Antz (United States, 1998)
In the Magic Kingdom, they must be getting nervous. For years, Disney has had a death grip on the animated market, but, as we enter the latter years of the 1990s, the corporation that gave us Bambi and Snow White is finding their dominance challenged. Fox's Anastasia was actually better than last year's Disney animated film, Hercules. And now, as the Mousketeers prepare the bring the computer-generated feature A Bug's Life to the screen, Dreamworks has engineered a preemptive strike by launching its own computer-animated insect epic, Antz, two months earlier.
Antz, which had its world premiere on September 19, 1998 as the Closing Gala Selection for the 23rd annual Toronto International Film Festival, is a very good movie, no matter how you look at it. Visually, it's more impressive than Disney's Toy Story, the pioneer in this burgeoning genre. On a script level, it was developed as much with a mature audience in mind as with the usual pre-pubescent crowd. A significant helping of Antz's humor will go over the heads of the average under-12 viewer. Image-conscious adults should not feel embarrassed about sitting through this "kids' movie." The big-name vocal cast is expertly-selected. Where else can you find Woody Allen, Sylvester Stallone, Anne Bancroft, Christopher Walken, Sharon Stone, and Gene Hackman in the same film?
Antz follows the adventures of Z-4195 (Z for short), a neurotic worker ant whose voice is appropriately provided by Woody Allen. Z is in therapy because he's an individual in a colony where conformity is not only desirable, but mandatory. He's having trouble coming to grips with his insignificance and inadequacy. One night, while at a bar, he dances with Princess Bala (Sharon Stone), who's out incognito for a night of adventure. Z is immediately lovestruck and begins to plan a way to arrange another meeting with the princess. His scheme involves impersonating his friend, Weaver (Sylvester Stallone), a soldier ant. Things go wrong, however, when the evil General Mandible (Gene Hackman), arranges for the ant army to attack a nearby colony of termites, and Z finds himself in the midst of a battle. Surrounded by fierce fighters that look death in the face and laugh at it, this timid worker, whose preference is to "make belittling comments and snicker behind death's back," does the only thing he can: he hides.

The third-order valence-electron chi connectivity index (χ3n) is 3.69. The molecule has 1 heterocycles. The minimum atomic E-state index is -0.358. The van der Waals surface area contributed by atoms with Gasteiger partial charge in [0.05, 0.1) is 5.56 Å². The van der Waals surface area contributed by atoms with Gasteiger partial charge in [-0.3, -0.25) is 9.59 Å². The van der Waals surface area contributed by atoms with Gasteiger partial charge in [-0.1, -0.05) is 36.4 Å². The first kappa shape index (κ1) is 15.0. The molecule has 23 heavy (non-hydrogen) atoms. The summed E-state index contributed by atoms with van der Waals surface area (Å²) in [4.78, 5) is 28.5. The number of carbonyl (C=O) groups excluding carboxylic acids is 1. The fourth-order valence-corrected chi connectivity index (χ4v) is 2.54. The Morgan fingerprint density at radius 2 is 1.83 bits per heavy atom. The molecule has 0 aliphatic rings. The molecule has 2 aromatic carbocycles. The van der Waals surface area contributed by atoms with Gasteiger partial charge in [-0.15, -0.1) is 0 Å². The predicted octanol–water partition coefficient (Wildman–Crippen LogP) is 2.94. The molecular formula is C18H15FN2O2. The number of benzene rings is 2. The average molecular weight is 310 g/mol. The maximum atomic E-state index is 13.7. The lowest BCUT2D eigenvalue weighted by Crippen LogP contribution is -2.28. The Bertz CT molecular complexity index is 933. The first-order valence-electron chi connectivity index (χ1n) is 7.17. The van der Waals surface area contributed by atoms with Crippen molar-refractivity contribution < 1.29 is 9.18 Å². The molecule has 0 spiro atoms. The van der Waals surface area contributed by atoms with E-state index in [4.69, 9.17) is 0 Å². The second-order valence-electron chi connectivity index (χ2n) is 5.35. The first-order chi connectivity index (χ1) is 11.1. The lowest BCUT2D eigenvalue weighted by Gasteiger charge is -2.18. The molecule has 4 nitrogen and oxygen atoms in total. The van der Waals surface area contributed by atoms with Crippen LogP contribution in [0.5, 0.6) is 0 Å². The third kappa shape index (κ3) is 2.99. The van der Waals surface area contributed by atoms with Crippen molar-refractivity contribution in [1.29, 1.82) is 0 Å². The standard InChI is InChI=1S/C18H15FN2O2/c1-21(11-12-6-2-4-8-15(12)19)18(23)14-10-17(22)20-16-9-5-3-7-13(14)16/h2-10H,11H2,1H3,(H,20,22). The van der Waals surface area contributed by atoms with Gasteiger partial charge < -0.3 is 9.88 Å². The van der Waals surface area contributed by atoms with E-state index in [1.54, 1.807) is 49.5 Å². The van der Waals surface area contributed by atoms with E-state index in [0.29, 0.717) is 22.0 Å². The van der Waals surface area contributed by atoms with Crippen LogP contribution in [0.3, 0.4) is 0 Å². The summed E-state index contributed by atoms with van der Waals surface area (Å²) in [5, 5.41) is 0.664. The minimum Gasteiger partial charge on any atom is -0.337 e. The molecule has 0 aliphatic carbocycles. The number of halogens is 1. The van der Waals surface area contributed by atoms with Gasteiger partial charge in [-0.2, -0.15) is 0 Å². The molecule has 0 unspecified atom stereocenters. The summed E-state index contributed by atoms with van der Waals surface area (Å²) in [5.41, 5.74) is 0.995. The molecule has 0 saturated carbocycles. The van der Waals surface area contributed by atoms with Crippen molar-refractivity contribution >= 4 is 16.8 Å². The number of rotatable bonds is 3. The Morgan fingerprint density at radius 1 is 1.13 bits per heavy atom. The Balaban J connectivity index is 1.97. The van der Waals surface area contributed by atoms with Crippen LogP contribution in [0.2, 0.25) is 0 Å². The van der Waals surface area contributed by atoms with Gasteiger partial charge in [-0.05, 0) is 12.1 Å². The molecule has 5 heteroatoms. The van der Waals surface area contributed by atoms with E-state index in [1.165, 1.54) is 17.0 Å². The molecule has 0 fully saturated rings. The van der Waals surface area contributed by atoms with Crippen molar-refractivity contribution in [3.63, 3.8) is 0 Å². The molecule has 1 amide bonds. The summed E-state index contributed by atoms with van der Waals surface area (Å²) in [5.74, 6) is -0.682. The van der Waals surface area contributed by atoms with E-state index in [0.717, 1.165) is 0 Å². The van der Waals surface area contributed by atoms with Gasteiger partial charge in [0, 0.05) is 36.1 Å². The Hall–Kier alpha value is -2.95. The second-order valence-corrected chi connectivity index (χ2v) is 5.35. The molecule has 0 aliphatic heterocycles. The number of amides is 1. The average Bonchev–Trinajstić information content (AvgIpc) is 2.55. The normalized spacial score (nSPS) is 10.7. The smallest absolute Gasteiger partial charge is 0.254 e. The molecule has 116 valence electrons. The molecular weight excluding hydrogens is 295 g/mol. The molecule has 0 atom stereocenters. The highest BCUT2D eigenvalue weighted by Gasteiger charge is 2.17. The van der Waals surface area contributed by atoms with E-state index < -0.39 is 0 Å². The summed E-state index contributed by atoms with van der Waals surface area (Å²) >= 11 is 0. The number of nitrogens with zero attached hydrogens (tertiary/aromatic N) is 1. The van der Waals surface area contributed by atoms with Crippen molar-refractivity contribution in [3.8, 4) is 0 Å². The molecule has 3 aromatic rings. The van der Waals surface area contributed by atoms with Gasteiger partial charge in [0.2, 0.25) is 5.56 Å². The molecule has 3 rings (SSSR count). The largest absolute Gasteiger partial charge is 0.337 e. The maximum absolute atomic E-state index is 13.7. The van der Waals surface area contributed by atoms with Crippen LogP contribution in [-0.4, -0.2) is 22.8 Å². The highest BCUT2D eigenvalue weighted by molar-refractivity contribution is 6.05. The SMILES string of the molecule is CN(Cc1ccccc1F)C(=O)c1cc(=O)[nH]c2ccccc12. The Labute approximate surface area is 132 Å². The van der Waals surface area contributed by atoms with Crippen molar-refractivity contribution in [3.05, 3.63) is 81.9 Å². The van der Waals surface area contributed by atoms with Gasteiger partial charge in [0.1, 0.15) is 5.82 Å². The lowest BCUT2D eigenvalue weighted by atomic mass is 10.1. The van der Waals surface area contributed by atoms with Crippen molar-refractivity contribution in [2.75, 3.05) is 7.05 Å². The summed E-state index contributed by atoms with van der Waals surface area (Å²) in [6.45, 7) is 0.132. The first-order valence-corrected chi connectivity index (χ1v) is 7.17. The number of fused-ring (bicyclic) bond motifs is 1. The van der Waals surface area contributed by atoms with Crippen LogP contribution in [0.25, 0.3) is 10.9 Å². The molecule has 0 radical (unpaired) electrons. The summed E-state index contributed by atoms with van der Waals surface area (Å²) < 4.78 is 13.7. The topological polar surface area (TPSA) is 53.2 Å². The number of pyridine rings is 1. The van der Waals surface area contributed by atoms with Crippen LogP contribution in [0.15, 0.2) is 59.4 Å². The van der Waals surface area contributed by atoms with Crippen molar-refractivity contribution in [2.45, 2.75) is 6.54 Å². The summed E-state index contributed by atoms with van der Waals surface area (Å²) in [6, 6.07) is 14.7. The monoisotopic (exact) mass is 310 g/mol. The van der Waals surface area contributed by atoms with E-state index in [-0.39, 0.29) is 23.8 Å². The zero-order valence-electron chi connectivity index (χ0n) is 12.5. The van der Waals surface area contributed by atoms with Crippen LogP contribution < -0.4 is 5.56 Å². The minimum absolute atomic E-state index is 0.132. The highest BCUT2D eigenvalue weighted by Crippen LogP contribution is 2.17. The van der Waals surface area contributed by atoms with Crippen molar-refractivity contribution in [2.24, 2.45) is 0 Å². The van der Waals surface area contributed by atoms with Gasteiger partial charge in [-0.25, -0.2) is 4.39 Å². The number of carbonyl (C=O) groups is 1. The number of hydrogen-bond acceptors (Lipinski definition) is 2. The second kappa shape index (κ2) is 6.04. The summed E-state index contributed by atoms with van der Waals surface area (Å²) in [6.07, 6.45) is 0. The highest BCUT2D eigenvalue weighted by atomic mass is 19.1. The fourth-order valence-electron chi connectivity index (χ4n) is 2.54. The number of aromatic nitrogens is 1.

Adults and children alike will be awestruck by Antz's impressive production design. This animated effort has texture and depth. Great care is taken to make the inside of the colony a place of majestic spectacle and bustling activity. You can see this movie several times and still notice new things. The characters are wonderfully rendered, with a complete gallery of facial expressions. Antz takes the visual strengths of Toy Story and improves upon them.
Story-wise, there's nothing here that is likely to confuse younger viewers. The basic plot is a cross between an adventure and a "Taming of the Shrew" romantic comedy. Or, as Z puts it, Antz is "your basic boy meets girl, boy likes girl, boy changes underlying social structure" tale. The dialogue is consistently smart, and has not been diluted to enable underage audience members to comprehend every line. Most children aren't going to understand Z's comment that a better alternative to war with the termites might be to "try influencing their political process with campaign contributions," but almost every adult in the theater will get a hearty laugh out of such an observation. A significant portion of Antz's comedy is like this.
The characters, despite their only vaguely humanoid appearance, are instantly likable. Allen plays Z like an insect version of his well-established screen persona. Stone's Bala is strong-willed and appealing, with a hard side the emerges from time-to-time. Hackman is deliciously malevolent as a megalomaniacal general. And Sylvester Stallone is solid as Z's burly, dim-but-loyal friend. Other voices include Christopher Walken as the general's second-in-command, Anne Bancroft as the ant queen, Dan Aykroyd as a snobbish yellowjacket, and Jennifer Lopez as Weaver's love interest.
It's too early to compare Antz to A Bug's Life, but, for anyone who appreciates animated films (especially those of the computer-generated variety), the late months of 1998 promise a bumper crop. As the first production out of the gate, Antz gets things off to a positive start. Successful as an adventure, a surprisingly sophisticated comedy, a light romance, and a visual treat, there are few things that Eric Darnell and Tim Johnson's feature debut does not do. If Disney is worried, perhaps they have a reason to be. The bar has just been raised, but not by them.
Antz (United States, 1998)
Theatrical Aspect Ratio: 1.85:1
Screenplay: Todd Alcott, Chris & Paul Weitz
Music: John Powell, Harry Gregson-Williams